Security token offerings, or STOs, are garnering increasing interest among crypto-enthusiasts. An improvement on their dubious cousin, the ICO, STOs are expected to be a regulatory compliant way of democratizing access to investor capital.
Security tokens are digital representations of a real-world financial security such as a stock, bond, or derivative. Using stocks as an example, when an investor purchases shares in a company, the shares’ represent a percentage ownership of that company. That ownership will typically bring along with it financial rights, such as voting rights and rights to receive any dividends paid out.
One can think of a STO in much the same way, except an investor would purchase a token that represents ownership of the company in question. The notable difference lies in the fact that STOs utilize blockchain technology to record transactions, which would represent transfers of ownership from one party to another. Any dividend payments could also be recorded on the blockchain.
How do STOs differ from ICOs?
STOs do bear resemblances to initial coin offerings in that they are both token offerings. The key differentiator lies in the classification of those issued tokens.
Tokens issued from an ICO are typically classified as utility tokens, or tokens that grant access to the issuing company’s product or service. Using Augur, the decentralized predictions market, as an example, investors in Augur’s August 2015 ICO received its native reputation token (REP) in exchange for bitcoin or ether. It took until July 2018, when Augur’s official mainnet was launched, for investors to be able to use their REP tokens to participate in the network. The REP tokens permit users to trade, report, and dispute the outcome of events.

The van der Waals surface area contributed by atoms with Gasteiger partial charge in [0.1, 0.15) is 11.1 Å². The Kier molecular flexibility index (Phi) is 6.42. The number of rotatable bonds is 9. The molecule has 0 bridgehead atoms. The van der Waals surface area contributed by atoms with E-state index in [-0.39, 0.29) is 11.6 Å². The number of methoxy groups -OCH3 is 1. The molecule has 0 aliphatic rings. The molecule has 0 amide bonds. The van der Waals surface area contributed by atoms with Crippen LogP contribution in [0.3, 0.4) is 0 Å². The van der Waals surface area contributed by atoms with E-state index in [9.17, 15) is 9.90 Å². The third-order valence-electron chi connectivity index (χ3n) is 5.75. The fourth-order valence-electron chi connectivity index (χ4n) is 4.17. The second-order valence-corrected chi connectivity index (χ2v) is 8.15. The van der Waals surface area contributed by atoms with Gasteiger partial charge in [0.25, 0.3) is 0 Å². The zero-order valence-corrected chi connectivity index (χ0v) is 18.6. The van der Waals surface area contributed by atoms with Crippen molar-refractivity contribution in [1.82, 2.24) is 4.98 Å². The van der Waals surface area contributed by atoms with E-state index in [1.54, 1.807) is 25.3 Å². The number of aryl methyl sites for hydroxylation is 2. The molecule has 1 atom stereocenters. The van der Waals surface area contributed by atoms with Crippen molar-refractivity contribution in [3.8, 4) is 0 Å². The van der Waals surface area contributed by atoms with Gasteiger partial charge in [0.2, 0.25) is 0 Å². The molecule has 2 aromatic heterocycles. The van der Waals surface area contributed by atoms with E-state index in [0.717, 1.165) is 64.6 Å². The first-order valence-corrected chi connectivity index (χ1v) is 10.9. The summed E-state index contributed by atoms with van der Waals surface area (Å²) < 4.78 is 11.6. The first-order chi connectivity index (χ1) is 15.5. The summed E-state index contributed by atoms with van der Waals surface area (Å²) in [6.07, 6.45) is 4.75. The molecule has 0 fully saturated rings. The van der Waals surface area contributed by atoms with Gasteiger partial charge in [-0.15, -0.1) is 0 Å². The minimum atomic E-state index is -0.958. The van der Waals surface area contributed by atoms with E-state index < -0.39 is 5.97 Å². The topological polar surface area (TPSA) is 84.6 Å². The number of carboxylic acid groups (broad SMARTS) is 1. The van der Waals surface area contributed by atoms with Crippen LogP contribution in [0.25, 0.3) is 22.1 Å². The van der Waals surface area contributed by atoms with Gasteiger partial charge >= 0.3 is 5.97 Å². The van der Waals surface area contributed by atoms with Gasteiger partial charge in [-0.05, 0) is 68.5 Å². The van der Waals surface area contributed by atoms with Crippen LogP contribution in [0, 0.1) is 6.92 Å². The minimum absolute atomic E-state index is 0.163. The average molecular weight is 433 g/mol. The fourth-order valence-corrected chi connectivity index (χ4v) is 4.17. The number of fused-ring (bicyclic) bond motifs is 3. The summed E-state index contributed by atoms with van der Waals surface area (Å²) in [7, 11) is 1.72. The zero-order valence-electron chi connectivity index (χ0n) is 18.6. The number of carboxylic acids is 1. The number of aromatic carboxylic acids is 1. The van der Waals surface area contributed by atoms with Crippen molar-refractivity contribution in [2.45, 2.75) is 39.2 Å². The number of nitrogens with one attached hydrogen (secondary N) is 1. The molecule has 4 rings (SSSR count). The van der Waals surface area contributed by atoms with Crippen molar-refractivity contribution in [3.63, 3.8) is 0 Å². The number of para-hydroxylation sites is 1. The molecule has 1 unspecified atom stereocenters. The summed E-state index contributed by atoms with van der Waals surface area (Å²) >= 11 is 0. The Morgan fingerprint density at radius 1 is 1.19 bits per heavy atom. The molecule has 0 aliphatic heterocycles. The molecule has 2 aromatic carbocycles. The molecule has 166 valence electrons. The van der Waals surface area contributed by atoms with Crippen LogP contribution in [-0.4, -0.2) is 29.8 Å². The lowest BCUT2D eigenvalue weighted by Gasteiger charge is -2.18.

In contrast, people who participate in STOs are strictly investors, not users. One example of a recent high-profile STO is tZERO. A subsidiary of the American online retailer Overstock, tZERO aims to solve some of the inefficiencies of traditional financial markets through the use of private blockchains. The STO raised a total of $134 million and then imposed a 90-day token lockup for compliance reasons; the lockup ended on January 10, 2019. One financial incentive for holding the tZERO token is that token holders receive 10 percent of adjusted gross revenue on a quarterly basis.
STOs possess one key advantage that stands to make them a promising funding mechanism of choice for prospective entrepreneurs, namely, the ease of access to investor capital when compared with other funding mechanisms.
As long as regulatory compliance is ensured, entrepreneurs could in practice issue tokens representing a percentage ownership in their venture. The key difference between this and the hysteria of the 2017 ICO boom being ownership of tokens represents an actual stake in the given company.
The recent fundraising effort by the popular cryptocurrency media publication Hacker Noon is an excellent example of how the STO funding model could be implemented. Currently in the process of completing its equity crowdfunding, in which investors receive common shares for investing, an STO would work in a similar way except the investor would receive a Hacker Noon token (a move the site says it is considering in future fundraising efforts).
STOs stand to democratise the fundraising process in a regulatory compliant way, which ICOs failed to do. Digitizing securities offers material advantages to large financial intuitions in the form of increased liquidity and faster trade-settlement times.
The boom of ICOs in 2017 was an important precursor to STOs, educating us on the possibility of a token-fuelled economy; it will take STOs to fully realize that vision.